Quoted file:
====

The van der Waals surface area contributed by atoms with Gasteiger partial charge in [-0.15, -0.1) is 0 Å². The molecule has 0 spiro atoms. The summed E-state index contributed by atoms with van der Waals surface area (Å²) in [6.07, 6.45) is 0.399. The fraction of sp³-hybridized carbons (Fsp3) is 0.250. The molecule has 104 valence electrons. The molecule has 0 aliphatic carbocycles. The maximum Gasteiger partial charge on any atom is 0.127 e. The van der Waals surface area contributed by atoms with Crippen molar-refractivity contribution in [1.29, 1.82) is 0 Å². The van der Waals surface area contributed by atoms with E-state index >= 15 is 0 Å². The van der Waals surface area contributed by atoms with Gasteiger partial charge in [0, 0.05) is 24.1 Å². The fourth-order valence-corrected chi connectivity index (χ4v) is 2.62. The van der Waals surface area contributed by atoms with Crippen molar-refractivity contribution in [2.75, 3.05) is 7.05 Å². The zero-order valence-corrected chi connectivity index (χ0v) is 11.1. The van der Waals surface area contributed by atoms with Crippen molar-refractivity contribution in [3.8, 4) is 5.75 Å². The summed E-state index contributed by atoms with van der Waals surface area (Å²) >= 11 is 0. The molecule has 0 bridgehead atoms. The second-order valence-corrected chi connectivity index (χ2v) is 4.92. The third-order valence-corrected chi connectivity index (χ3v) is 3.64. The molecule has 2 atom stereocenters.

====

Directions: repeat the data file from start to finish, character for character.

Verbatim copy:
The van der Waals surface area contributed by atoms with Gasteiger partial charge in [-0.15, -0.1) is 0 Å². The molecule has 0 spiro atoms. The summed E-state index contributed by atoms with van der Waals surface area (Å²) in [6.07, 6.45) is 0.399. The fraction of sp³-hybridized carbons (Fsp3) is 0.250. The molecule has 104 valence electrons. The molecule has 0 aliphatic carbocycles. The maximum Gasteiger partial charge on any atom is 0.127 e. The van der Waals surface area contributed by atoms with Crippen molar-refractivity contribution in [1.29, 1.82) is 0 Å². The van der Waals surface area contributed by atoms with E-state index >= 15 is 0 Å². The van der Waals surface area contributed by atoms with Gasteiger partial charge in [0, 0.05) is 24.1 Å². The fourth-order valence-corrected chi connectivity index (χ4v) is 2.62. The van der Waals surface area contributed by atoms with Crippen molar-refractivity contribution in [2.75, 3.05) is 7.05 Å². The zero-order valence-corrected chi connectivity index (χ0v) is 11.1. The van der Waals surface area contributed by atoms with Crippen molar-refractivity contribution in [3.8, 4) is 5.75 Å². The summed E-state index contributed by atoms with van der Waals surface area (Å²) >= 11 is 0. The molecule has 0 bridgehead atoms. The second-order valence-corrected chi connectivity index (χ2v) is 4.92. The third-order valence-corrected chi connectivity index (χ3v) is 3.64. The molecule has 2 atom stereocenters.